High levels of pollution are being emitted by diesel vehicles built by a range of carmakers other than Volkswagen, it has been reported.
New diesel cars from companies including Renault, Nissan, Hyundai, Citroen, Fiat and Volvo allegedly produce more emissions when tested in realistic driving conditions, according to data from Europe's biggest motoring organisation.
The revelations come after it was announced that nearly one in 10 diesel cars in Britain are fitted with the software that caused the Volkswagen scandal.
VW has confirmed that nearly 1.2 million British vehicles are affected, consisting of 508,276 Volkswagen cars, 393,450 Audis, 131,569 Skodas, 79,838 VW commercial vehicles and 76,773 Seats.
Volkswagen New Zealand general manager Tom Ruddenklau said he hoped to have confirmation by early next week whether New Zealand cars were affected.
"Overnight we've had no further specifics," Ruddenklau said. "I'd love to think that by the end of the weekend we'll have some specifics for our market but at the moment we haven't got a list of vehicles or, probably more importantly, what the specific technical fix would be if cars here were to be affected. It's so frustrating, but it is what it is."
Ruddenklau said he would be updating the market as soon as he had further information. He said the company had received some feedback from upset customers, but equally as much support from others, who understood it was out of the New Zealand company's control.
"We've had quite a few customers who are very complimentary of the dealer and salespeople they've been dealing with, which is a great boost of confidence, to be honest," he said.
Motor Trade Association chief executive Warwick Quinn said it was likely Volkswagen buyers might hold off until the issues had been resolved.
I think people will wait to see how Volkswagen respond before they decide what to do. We have heard from small numbers of people ringing our helpline here, asking what this might mean and saying they might hold off buying [a Volkswagen] until this has unfolded - it's a small sample but I suspect there might be other people saying the same.
Only a quarter of the 79 different cars tested by Adac matched their official performance on the existing EU test, it has been reported in the Guardian and Independent newspapers.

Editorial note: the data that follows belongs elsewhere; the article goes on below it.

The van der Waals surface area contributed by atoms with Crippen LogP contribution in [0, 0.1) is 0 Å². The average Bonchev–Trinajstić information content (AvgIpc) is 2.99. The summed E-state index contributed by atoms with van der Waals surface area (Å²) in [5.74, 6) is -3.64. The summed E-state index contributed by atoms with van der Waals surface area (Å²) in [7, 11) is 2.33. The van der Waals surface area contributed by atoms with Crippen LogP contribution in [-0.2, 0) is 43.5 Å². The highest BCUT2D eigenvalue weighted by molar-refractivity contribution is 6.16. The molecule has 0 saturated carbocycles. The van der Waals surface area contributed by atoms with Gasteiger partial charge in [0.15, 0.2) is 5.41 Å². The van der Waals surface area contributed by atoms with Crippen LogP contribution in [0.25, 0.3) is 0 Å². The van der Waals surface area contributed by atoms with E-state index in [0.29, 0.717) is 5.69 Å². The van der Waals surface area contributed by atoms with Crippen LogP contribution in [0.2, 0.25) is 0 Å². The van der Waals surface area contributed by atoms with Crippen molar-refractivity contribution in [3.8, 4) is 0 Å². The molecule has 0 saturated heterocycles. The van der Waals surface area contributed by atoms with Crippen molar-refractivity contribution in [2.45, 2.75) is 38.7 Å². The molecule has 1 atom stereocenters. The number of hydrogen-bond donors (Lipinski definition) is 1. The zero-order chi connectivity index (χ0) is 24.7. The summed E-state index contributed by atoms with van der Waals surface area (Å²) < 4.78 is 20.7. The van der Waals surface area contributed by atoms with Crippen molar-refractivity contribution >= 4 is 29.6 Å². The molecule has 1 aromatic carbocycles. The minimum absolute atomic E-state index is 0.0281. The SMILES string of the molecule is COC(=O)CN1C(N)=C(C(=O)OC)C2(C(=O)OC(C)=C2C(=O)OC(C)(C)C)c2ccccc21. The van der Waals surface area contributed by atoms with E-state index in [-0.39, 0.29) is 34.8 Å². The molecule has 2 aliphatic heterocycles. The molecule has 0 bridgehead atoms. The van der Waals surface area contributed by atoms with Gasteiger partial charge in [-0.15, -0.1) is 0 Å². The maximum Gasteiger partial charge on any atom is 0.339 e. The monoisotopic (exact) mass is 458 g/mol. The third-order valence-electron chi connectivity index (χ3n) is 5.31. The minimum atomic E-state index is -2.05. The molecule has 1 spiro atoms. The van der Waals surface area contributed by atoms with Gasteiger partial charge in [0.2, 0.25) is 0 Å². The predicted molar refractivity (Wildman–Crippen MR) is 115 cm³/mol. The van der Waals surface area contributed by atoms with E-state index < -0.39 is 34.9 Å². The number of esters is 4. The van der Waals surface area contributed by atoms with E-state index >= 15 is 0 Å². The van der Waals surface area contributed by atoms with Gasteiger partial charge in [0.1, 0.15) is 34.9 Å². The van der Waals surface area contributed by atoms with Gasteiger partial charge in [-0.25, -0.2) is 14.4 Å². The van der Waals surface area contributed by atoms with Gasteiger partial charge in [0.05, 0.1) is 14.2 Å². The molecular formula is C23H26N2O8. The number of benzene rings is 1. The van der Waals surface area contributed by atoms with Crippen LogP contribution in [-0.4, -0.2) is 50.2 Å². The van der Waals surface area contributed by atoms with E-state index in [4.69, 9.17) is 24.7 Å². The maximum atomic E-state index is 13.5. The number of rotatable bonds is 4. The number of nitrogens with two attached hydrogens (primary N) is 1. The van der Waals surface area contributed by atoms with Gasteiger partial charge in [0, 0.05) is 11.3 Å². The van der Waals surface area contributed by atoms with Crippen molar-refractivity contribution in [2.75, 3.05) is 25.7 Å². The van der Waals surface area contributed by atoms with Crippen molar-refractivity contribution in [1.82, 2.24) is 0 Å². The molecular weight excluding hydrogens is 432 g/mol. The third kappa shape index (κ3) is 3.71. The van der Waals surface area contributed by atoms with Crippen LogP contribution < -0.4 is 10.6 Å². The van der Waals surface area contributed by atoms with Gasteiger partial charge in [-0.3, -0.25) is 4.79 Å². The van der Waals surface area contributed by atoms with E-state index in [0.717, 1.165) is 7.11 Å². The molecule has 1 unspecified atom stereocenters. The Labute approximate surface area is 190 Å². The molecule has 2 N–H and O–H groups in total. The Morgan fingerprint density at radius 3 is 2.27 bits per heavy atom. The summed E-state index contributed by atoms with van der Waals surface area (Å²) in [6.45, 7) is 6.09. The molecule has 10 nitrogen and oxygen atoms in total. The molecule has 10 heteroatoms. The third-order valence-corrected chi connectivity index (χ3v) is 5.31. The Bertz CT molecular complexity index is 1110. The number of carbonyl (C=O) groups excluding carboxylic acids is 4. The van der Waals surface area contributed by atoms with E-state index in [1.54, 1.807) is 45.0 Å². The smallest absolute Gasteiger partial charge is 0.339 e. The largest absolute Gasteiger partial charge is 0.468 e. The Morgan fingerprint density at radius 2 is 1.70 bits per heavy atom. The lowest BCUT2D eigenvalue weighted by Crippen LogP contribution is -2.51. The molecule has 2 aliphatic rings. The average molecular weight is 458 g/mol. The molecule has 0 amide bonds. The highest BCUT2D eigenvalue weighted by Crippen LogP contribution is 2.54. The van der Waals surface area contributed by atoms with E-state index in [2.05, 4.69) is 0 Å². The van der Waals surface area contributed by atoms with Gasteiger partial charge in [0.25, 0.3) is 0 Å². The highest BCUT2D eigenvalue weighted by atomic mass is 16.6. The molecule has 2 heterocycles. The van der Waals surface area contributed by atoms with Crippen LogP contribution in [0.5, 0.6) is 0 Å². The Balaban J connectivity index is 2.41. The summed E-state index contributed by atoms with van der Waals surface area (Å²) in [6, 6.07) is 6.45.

The results show the Volvo S60, Renault's Espace Energy, the Jeep Renegade and Nissan-made X-Trail all exceeded legal European limits for nitrogen oxide (NOx) by more than 10 times.
Reinhard Kolke, Adac head of test and technical affairs, told the Guardian: "If all cars complied with [the official EU NOx limit], we would have solved all the worst health effects. Every consumer has the right to expect all manufacturers to do this. But still there are these gross emitters."
Adac put the diesel models through the EU's existing test (NEDC) then compared the results with a longer UN-sanctioned test (WLTC) which is believed to represent more realistic driving conditions.
A Nissan spokeswoman said: "We can state unequivocally that we are committed to upholding the law and meeting regulations in all markets."
A Renault Group spokesman said: "The group complies with all regulations and legislation for the markets in which it operates. Its vehicles are not equipped with defeat devices."
"Hyundai Motor abides by the testing regulations and methods of each region where it sells cars including Europe," said a spokeswoman.
Citroen, Fiat and Jeep have not commented on the findings.
There is no suggestion any of the other manufacturers used devices to cheat the testing process.
Volkswagen said it would contact owners to arrange for their vehicles to be "corrected".
- AAP, PA